At the Harrisburg, Penn. ACT rally Vanguard America spokesperson Francisco Rivera told reporters, “I don’t believe in having Muslims in the United States. Their culture is incompatible with ours.”
In Kansas City, ACT rally supporter Robert Burns told the Kansas City Star, “Stop pretending Islam is a religion; it’s a political movement.” He added, “I want the Qur’an banned. I want the mosques closed. That’s where this stuff is taught, in the mosques.”
The Washington Post reported that in New York City “Pawl Bazile, a member of the right-wing Proud Boys group” said, “We understand what Islam is, and we say ‘no.’” A rally participant holding a sign that read, “No more Muslims” was recorded saying, “They are calling it Sharia law. I am sure most of these people inside understand it is Muslims. Muslims are the problem. We can’t have more of them in the country.” Also pictured at ACTs New York rally was a sign with, among other vulgar imagery, a man copulating with a goat with Arabic text over it.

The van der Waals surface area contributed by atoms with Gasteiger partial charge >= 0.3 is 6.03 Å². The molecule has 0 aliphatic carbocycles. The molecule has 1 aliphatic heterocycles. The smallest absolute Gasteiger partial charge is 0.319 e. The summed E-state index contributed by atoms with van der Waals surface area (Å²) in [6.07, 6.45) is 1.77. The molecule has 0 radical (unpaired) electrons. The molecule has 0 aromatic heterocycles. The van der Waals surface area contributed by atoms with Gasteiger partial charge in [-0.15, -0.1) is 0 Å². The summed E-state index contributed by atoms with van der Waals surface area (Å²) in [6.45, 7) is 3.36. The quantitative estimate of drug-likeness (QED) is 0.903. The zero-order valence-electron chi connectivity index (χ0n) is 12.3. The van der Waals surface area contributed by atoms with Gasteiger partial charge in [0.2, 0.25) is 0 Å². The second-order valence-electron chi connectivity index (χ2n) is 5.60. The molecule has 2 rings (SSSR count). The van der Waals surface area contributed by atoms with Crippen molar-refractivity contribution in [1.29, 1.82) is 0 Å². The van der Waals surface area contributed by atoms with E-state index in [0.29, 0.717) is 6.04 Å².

Orlando, Fla. ACT rally supporter James Murphy had stickers on his vehicle, which he parked beside the event , such as ““ALL MUSLIMS ARE TERRORISTS DEPORT THEM ALL.” An Identity Evropa banner at the rally called for an “End to Islamic Immigration.”
Roseville, Calif. ACT rally participant Nicole Miller was reported to say of those who practice Islam “They cannot assimilate into the American culture.” According to TRT World, Seattle, Wash. ACT supporter Aaron Bassford said, "I don't believe Islam can peacefully co-exist with the Constitution.”
According to the Los Angeles Times “Islam is not American” was among the signs ACT rally supporters waved in San Bernardino, Calif. “Islam is un-American” and “End Muslim Immigration” were among the signs the Minneapolis Star-Tribune reported at the ACT rally in St. Paul, Minn. The San Diego Union Tribune posted video of a Oceanside, Calif. ACT rally supporter wearing a t-shirt the said, “Everything I need to know about Islam I learned on 9/11.”
CBS San Francisco showed video of a Santa Clara, Calif. ACT demonstrator identified only as “Mary,” saying “There is no moderate Muslim. They are here to kill, steal and destroy America.”
The marches drew at best hundreds of supporters but most frequently under a hundred. This turnout was often bolstered by white supremacist and anti-government groups including: the Oath Keepers, Identity Evorpa and Vanguard America.
[Note: The Southern Poverty Law Center has extensive details of white supremacist and anti-government groups participating in ACT rallies here.]